He tells '60 Minutes'By Helen Altonn
that owning the newspaper
would've given it a voice
Former Bishop Estate trustee Henry Peters told "60 Minutes" he regrets that the estate didn't buy the Honolulu Star-Bulletin when it was up for sale in 1992.
Asked by correspondent Steve Kroft if there was anything he would do differently, Peters said:
"I think we would have bought the Star-Bulletin, our local newspaper, and at least we would have a chance to have our side of the story told, because that certainly has not been the case today."
Kroft said, "That was the one thing you couldn't control?"
"Absolutely," Peters replied.
Peters was among those interviewed for a story about the estate's shakeup for a segment that will be shown at 5:30 p.m. Sunday on KGMB/CBS.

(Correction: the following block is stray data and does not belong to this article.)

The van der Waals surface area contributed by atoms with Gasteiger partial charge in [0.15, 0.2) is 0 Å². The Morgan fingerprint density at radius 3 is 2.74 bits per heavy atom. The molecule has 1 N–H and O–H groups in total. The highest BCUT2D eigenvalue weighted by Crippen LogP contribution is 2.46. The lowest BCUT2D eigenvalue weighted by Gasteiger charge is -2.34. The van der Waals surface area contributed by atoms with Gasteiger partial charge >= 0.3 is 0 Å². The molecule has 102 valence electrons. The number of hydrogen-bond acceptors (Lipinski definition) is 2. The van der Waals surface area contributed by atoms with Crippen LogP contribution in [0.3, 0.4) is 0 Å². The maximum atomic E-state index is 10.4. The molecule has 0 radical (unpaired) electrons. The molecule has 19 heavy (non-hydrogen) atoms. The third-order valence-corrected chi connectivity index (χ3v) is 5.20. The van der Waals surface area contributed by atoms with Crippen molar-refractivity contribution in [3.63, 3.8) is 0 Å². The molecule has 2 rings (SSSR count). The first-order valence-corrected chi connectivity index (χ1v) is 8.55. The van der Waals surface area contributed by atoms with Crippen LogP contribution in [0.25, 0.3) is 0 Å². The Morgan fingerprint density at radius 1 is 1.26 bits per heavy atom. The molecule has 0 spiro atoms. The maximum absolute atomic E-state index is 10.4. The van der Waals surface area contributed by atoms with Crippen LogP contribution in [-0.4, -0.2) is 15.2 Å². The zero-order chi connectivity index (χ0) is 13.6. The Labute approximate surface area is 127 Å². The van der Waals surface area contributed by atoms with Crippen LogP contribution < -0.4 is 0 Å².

Kroft also interviewed former trustee Lokelani Lindsey, former state Attorney General Margery S. Bronster, law professor Randy Roth and U.S. District Court Senior Judge Samuel P. King.
King told Kroft Lindsey's behavior provoked a group of Kamehameha Schools students, parents and alumni "to do a very un-Hawaiian thing." They staged a protest march, he said.
"And if the trustees had just sat down and conferred with them, none of this would have happened and they could have gone on their merry way ripping off the trust without the beneficiaries worrying about it."
King was one of five Hawaiian co-authors of the essay "Broken Trust."
"The oatmeal hit the fan" when the essay was published by the Star-Bulletin in August 1997, he told "60 Minutes."
Bishop Estate Archive
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